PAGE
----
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  1. Mariam George,
  2. Sam Brookfield and
  3. Sanjay Shah
  1. Palliative Medicine, Northamptonshire Healthcare Foundation Trust, Northampton, UK


    Background A rigorous medical handover system in a hospice is essential to ensure patient safety as well as quality and continuity of care especially in the face of changing work patterns of hospice doctors. A General Medical Council survey (2011) highlighted a lack of formal handover arrangements among palliative medicine trainees.

    Aim To review current medical handover system of weekend handover stickers (HSts) and to identify examples of good hospice medical handover practice.

    Method Weekend medical HSts were audited at two Northamptonshire hospices, which share an on-call rota. Feedback from doctors exploring usefulness of HSts was obtained. To identify other hospice medical handover models, literature review, palliative care forums and informal discussions with hospice doctors at regional meetings were used.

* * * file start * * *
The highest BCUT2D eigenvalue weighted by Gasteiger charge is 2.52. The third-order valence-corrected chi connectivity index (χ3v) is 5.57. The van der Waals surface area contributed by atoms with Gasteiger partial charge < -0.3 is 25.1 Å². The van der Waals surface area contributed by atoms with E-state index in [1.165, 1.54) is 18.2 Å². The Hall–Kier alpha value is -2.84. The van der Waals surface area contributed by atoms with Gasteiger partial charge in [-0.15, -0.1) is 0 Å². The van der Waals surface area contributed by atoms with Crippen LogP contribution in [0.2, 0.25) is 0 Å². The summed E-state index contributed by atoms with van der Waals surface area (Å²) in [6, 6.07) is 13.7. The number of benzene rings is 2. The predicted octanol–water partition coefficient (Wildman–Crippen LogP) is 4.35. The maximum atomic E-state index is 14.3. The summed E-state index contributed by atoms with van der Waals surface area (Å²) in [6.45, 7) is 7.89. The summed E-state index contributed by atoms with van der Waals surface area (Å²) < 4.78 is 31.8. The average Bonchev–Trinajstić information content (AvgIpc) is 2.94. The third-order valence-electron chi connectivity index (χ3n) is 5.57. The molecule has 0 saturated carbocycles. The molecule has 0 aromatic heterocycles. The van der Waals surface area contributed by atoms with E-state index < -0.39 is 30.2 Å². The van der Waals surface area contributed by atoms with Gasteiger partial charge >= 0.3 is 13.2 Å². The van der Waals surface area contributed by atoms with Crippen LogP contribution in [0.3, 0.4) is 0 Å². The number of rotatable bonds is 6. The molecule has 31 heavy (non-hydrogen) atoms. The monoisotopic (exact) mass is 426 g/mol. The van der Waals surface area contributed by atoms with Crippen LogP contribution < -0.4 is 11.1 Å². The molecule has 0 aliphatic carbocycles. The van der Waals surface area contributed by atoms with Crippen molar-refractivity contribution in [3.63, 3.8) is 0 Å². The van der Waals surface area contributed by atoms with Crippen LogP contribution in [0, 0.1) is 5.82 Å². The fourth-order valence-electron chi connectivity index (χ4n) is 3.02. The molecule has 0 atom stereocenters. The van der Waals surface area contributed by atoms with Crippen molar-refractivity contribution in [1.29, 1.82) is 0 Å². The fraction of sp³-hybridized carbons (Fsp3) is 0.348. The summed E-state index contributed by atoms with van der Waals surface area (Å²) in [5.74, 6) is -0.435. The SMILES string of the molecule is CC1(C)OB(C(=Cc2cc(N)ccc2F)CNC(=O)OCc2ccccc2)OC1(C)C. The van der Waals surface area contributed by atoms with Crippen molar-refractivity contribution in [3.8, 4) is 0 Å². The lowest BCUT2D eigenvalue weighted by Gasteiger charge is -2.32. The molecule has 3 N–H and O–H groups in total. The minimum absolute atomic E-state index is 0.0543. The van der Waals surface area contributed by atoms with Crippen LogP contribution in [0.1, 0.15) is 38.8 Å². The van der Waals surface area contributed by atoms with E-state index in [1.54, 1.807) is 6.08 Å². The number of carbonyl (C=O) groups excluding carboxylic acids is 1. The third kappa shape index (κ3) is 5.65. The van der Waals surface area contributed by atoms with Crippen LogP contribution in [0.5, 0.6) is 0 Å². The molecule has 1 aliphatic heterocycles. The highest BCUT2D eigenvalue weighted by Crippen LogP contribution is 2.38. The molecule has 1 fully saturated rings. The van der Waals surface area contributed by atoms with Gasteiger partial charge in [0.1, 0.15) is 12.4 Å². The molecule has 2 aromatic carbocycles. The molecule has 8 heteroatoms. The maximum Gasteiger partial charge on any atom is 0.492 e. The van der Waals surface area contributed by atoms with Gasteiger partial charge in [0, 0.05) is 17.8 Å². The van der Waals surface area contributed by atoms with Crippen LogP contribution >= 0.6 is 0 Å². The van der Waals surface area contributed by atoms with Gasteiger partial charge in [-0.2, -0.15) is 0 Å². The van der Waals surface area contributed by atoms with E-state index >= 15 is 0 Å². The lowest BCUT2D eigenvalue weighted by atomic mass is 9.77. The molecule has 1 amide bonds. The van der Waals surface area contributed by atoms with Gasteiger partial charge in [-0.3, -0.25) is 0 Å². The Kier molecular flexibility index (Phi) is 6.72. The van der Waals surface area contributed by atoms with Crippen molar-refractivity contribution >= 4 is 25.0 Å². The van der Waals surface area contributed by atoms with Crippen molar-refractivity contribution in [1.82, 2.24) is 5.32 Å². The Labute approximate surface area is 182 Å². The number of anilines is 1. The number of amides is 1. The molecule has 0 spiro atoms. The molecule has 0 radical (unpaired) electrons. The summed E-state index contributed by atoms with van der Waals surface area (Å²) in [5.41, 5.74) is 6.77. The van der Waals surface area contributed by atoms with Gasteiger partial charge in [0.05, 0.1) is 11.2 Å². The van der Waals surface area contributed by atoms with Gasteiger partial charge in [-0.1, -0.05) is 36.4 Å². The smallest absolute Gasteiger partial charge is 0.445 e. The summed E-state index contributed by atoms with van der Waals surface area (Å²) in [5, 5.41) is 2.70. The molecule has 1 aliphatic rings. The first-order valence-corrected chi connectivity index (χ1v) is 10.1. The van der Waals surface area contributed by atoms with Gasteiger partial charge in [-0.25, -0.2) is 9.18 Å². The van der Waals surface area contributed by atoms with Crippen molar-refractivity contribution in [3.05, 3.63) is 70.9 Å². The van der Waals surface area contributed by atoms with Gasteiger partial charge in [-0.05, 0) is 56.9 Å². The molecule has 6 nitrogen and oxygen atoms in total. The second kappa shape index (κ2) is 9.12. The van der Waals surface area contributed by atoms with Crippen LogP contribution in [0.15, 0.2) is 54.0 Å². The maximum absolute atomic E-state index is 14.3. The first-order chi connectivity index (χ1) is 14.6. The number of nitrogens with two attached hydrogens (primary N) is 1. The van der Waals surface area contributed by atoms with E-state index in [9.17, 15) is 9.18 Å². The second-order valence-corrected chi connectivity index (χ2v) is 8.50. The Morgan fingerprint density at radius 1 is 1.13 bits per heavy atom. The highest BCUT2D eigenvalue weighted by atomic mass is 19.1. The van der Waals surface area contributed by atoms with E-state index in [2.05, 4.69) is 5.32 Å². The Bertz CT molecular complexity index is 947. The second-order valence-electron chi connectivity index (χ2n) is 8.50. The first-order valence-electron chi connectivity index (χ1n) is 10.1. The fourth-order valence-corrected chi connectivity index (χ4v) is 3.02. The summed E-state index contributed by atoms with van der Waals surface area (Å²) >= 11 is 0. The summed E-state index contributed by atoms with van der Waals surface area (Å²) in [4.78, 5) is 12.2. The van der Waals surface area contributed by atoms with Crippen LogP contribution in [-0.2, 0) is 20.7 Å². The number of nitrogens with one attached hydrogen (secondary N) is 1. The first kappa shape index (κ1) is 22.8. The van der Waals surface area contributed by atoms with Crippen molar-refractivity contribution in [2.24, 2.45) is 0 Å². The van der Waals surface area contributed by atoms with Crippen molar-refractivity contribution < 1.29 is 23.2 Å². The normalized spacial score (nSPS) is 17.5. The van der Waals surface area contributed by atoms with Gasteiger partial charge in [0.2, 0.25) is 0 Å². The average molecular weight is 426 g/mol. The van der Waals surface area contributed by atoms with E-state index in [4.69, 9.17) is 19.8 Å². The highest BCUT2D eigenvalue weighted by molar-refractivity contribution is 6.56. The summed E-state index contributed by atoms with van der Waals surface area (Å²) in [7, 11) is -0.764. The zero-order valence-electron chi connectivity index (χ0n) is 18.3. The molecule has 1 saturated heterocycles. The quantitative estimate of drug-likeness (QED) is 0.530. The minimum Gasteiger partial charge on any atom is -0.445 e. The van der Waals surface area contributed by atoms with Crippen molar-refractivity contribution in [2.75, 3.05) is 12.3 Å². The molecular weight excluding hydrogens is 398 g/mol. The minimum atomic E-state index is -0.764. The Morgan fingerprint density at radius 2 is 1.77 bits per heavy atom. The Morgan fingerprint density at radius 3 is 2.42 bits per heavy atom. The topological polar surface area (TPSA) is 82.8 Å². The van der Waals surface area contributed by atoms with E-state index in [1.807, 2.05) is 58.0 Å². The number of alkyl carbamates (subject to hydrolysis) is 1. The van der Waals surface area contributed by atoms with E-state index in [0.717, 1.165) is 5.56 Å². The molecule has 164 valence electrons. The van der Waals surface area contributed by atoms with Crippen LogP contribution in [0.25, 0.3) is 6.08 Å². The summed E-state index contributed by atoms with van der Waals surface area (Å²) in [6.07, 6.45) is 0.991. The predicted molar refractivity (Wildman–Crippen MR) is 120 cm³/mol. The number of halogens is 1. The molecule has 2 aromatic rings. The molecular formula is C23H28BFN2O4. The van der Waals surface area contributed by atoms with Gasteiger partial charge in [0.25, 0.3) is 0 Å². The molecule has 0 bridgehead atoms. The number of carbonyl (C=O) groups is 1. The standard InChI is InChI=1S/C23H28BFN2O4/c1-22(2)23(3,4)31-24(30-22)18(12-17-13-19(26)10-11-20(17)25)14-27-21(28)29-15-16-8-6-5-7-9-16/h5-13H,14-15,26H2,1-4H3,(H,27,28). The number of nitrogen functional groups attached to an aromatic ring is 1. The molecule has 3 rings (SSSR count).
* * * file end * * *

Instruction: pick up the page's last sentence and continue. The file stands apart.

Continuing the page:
Results Ninety-eight weekend HSts were audited. Background medical details and weekend management plan were recorded in 98% and 93%, respectively. Although HSts were useful, documented information was variable and did not always contain necessary details to inform complex decisions involving life-prolonging and life-sustaining treatments in addition to the psychological, emotional and spiritual factors influencing clinical manifestations of the dying. Occasionally HSts were complimented with poorly documented verbal handovers. The audit highlighted the need for descriptive information to address the question “what to do in the event of deterioration”. Though a few electronic handover systems in other hospices were identified, the common underlying theme was the need for a standardized medical handover system.

    Conclusion Handover does happen among hospice doctors, albeit in a different format to that of acute medical specialties. Though our weekend handover stickers are used regularly, effective ways to capture information to inform complex decisions need to be identified. The new electronic health record systems being rolled out in Northamptonshire will need to incorporate the facility to extract such information.

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